'For a long time men failed to realize that the transition from the classical theory of value to the subjective theory of value was much more than the substitution of a more satisfactory theory of market exchange for a less satisfactory one. The general theory of choice and preference goes far beyond the horizon which encompassed the scope of economic problems as circumscribed by the economists from Cantillon, Hume, and Adam Smith down to John Stuart Mill. It is much more than merely a theory of the “economic side” of human endeavors and of man’s striving for commodities and an improvement in his material well-being. It is the science of every kind of human action. Choosing determines all human decisions. In making his choice man chooses not only between various material things and services. All human values are offered for option. All ends and all means, both material and ideal issues, the sublime and the base, the noble and the ignoble, are ranged in a single row and subjected to a decision which picks out one thing and sets aside another. Nothing that men aim at or want to avoid remains outside of this arrangement into a unique scale of gradation and preference. The modern theory of value widens the scientific horizon and enlarges the field of economic studies. Out of the political economy of the classical school emerges the general theory of human action, praxeology. The economic or catallactic problems are embedded in a more general science, and can no longer be severed from this connection. No treatment of economic problems proper can avoid starting from acts of choice; economics becomes a part, although the hitherto best elaborated part, of a more universal science, praxeology.'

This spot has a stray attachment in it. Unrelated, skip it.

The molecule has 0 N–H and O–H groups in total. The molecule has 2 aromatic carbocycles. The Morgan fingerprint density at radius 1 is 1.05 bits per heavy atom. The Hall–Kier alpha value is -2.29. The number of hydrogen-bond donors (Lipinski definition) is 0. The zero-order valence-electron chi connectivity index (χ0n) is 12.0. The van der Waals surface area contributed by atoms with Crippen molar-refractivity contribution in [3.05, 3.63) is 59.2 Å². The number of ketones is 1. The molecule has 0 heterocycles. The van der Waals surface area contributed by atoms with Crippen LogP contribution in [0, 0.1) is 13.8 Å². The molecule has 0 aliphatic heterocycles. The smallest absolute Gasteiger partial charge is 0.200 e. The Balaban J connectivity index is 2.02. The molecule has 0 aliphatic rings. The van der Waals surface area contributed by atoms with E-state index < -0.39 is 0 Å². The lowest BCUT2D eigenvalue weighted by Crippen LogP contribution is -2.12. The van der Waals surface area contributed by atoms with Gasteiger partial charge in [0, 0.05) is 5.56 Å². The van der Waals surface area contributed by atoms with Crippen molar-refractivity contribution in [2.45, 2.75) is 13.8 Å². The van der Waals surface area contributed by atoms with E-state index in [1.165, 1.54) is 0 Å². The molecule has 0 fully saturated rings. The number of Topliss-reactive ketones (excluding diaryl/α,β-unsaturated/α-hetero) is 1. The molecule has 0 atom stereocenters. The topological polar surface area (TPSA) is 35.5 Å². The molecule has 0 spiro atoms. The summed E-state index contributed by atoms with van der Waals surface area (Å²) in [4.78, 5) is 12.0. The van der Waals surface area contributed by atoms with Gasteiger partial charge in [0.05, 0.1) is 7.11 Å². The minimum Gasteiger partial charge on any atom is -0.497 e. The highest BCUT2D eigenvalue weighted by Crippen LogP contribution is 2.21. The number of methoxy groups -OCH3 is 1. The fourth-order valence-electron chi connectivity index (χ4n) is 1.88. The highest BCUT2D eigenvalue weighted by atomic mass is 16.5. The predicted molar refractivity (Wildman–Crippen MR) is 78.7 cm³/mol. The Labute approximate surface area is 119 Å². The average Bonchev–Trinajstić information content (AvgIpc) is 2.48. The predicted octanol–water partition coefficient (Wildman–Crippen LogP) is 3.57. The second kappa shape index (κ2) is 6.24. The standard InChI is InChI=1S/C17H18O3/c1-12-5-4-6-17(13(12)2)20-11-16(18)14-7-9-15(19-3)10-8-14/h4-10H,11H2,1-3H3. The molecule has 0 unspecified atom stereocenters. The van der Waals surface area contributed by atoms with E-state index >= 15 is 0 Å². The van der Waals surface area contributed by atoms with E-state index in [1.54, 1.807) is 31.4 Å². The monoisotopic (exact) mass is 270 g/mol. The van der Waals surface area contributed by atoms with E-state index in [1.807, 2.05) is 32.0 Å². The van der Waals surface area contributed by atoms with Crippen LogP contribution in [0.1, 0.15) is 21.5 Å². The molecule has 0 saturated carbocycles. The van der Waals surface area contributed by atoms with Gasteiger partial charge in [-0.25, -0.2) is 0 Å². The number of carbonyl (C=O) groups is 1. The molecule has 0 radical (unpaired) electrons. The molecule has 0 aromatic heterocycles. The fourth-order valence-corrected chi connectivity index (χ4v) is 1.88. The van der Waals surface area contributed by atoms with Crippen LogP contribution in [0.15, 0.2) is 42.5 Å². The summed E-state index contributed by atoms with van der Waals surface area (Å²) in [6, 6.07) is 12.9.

— Ludwig von Mises, Human Action, page 3

'The treatment accorded to the problem of causality in the last decades has been, due to a confusion brought about by some eminent physicists, rather unsatisfactory. We may hope that this unpleasant chapter in the history of philosophy will be a warning to future philosophers.'

— Ludwig von Mises, Human Action, page 22

'...a quantitative relationship.' ... 'this type of relationship has a fundamentally different nature than do the relationships implied by human action.'

- '...cause and effect...'_'' - Depression

'...fundamental issues in General Relativity...'

- Stephen J. Crothers (Context)

'Economics opened to human science a domain previously inaccessible and never thought of.'

- Llewellyn H. Rockwell Jr., Economics - "Economics is the youngest of all sciences..."

'The spontaneous creativeness of a Shakespeare, verbing it with nouns and adjectives, so to speak, sublimely indifferent to rules, untroubled by any considerations in language save those springing from a sure instinct, had given place to hesitation and uncertainty, so that a man like Dryden confessed that at times he had to translate an idea into Latin in order to decide on the correct way to express it in English.'

- The Appeal to Authority, 1650-1800 (The Impact of the Seventeenth Century.)

Creative Create - ‘..imagination of alternatives..’